# The Blue LED of ESP8266 glows continuously when connected to 5V relay output

I am a newbie. Need help on my project. I am building a project which controls a 5V relay from ESP8266 ESP-01. Since the GPIO2 gives the output of 3.3V, I am using an N channel MOSFET 2N7000 to control the 5V relay. The circuit is shown below:

However once everything is connected and I switch on, the ESP-01 Blue LED glows continuously, and the LED after R1 continues to glow and I get garbage On serial port from ESP-01. The standalone ESP works absolutely fine. Kindly help how to solve this issue. Thanks in advance

• To fix this, can you replace PNP with NPN and emitter to ground. Then Replace R3 with a reverse diode across coil such as the 1N400x types to shunt turn off spike +ve – Tony Stewart Sunnyskyguy EE75 Feb 8 '19 at 7:45
• what is the purpose of R3 in your circuit? – jsotola Feb 8 '19 at 8:02
• A 2N7000 will work, but my guess is that you've connected it the wrong way. Pin 1 connects to GND, Pin 2 connects to R2 and Pin 3 connects to the relay coil. Also, you should replace R3 with a 1N4001 diode. – Steve G Feb 8 '19 at 9:18
• In addition to mixing up FETs and BJT's your problem is that the 10K pulldown resistor in your circuit is putting the GPIO2 in a mode incompatible with the way you want the ESP8266 to boot. – Chris Stratton Feb 9 '19 at 5:07

Turn around transistor. To swap outer pins.

The 2N7000 is not a PNP as shown in the schematic but is the Nch FET which also has a inward arrow like a PNP but polarity so the arrow is Gnd and you have it reversed.

The gate is active high impedance with 60pF input with inverting output Drain switched to gnd.

This voltage controlled switch which will drop < 0.5V with 7 ohm switch with Vgs>4.5V This is because Relay has a 70 Ohm coil, so 9% of the voltage is lost, but still sufficient to drive the coil.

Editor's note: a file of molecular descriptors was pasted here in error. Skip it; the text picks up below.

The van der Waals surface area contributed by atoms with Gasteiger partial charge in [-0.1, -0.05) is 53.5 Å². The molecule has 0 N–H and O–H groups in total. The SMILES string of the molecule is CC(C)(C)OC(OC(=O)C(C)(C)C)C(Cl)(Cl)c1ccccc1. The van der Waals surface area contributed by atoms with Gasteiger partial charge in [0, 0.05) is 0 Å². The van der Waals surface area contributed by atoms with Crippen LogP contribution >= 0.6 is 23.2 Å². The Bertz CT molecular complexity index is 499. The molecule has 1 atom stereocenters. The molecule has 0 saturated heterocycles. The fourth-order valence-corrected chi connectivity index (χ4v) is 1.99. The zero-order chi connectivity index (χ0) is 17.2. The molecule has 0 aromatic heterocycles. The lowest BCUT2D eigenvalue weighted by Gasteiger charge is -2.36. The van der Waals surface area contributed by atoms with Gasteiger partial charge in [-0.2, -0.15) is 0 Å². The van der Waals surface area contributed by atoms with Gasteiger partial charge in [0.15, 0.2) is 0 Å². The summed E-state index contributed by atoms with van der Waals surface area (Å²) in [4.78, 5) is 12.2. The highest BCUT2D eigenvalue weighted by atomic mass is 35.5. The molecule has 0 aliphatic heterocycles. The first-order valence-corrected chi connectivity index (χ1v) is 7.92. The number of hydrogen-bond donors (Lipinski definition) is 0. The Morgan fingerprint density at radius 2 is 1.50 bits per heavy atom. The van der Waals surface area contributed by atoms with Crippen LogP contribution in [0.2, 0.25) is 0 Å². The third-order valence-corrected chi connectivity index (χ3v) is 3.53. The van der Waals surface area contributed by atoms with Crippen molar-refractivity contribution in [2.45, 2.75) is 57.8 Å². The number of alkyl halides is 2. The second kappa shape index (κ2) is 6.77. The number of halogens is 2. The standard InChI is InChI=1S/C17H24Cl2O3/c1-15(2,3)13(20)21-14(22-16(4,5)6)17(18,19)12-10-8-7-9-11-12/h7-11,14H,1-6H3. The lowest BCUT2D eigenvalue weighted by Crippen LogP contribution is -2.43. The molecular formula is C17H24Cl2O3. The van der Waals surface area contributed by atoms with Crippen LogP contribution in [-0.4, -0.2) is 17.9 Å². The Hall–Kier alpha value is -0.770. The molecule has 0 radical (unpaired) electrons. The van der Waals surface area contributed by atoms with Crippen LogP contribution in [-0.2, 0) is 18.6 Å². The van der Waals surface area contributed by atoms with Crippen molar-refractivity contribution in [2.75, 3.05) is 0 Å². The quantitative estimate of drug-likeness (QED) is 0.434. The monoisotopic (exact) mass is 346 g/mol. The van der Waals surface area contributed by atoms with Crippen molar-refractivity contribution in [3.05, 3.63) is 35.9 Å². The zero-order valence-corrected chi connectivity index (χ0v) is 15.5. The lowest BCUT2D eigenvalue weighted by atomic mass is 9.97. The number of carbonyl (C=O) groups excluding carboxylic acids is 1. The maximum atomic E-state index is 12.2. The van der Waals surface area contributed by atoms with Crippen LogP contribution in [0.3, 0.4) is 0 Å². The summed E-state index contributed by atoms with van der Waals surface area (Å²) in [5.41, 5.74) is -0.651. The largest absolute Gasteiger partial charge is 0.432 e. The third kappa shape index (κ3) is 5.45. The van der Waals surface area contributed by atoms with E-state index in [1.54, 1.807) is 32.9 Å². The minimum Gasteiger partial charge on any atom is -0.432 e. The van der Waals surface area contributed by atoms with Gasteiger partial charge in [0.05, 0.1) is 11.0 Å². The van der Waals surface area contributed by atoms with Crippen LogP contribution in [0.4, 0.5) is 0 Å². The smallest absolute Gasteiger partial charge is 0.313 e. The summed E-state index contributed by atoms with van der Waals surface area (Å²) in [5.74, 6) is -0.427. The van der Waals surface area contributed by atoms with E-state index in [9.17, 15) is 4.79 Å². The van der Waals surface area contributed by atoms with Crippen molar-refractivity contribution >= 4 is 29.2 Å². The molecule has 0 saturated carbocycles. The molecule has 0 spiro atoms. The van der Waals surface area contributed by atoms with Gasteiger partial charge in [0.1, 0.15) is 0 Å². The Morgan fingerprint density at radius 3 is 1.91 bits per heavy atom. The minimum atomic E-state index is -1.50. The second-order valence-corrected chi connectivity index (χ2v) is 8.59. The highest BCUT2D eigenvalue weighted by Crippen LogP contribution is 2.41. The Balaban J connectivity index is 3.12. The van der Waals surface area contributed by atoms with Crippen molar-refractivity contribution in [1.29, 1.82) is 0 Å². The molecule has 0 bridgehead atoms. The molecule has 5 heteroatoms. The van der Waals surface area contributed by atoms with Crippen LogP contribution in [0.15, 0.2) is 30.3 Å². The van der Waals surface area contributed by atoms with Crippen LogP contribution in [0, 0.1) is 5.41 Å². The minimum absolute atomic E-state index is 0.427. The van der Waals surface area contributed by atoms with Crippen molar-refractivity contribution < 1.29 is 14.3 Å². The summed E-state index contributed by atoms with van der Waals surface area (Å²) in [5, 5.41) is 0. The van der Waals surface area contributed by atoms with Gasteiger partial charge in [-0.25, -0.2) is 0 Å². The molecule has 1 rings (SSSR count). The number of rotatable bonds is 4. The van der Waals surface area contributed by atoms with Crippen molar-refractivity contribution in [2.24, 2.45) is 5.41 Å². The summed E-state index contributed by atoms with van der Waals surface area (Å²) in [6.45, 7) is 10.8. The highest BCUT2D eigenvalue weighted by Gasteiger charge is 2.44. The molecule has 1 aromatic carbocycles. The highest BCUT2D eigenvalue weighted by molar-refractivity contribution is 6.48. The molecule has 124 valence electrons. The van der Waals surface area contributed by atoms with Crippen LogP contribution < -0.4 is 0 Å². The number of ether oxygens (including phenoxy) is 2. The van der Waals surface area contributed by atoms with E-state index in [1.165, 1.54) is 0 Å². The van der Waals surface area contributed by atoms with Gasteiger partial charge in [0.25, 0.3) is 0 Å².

All DC coils and open switched inductance needs a low resistance reversed diode across the drain-source switch to turn off the current slower and not raise the voltage rapidly trying to sustain the voltage.

V=LdI/dt where dt is very small >10ns with 25 pF Coss and “dI” is from 70mA to 0V turning off this coil, V=L 70mA/10ns or 7kV per uH.

• R3 =1k * 70mA limits the voltage to 70V, is no good
• always use a diode with low resistance or rated for more DC current than being used
• such as a reverse 1N4001~...5 diode with a few Ohms when activated turning off the FET clamps the voltage to 0.6+ 70mA * 2~3ohms=0.8V max above Vcc=5V .

A 1N4148 might be 1.2V above Vcc and switch faster causing more EMI due to 10x higher resistance or lower current rating.

dt is increased with a lower resistance shunt diode. Thus it slows down from 10ns to about 100us Since decay time T=L/R which depends on coil inductance of several hundred uH or so or roughly 300uH/3 Ohms= 100us.

This current decay time or coil -ve rise time translates into a noise spectrum.

Where $$\dt=0.35/f\$$ for an impulse noise continuous spectrum up to 0.3 MHz.

This can inductively couple radiated noise into loose Rx channel wires or close tracks. It can also conduct noise share by the data ground = 0V line.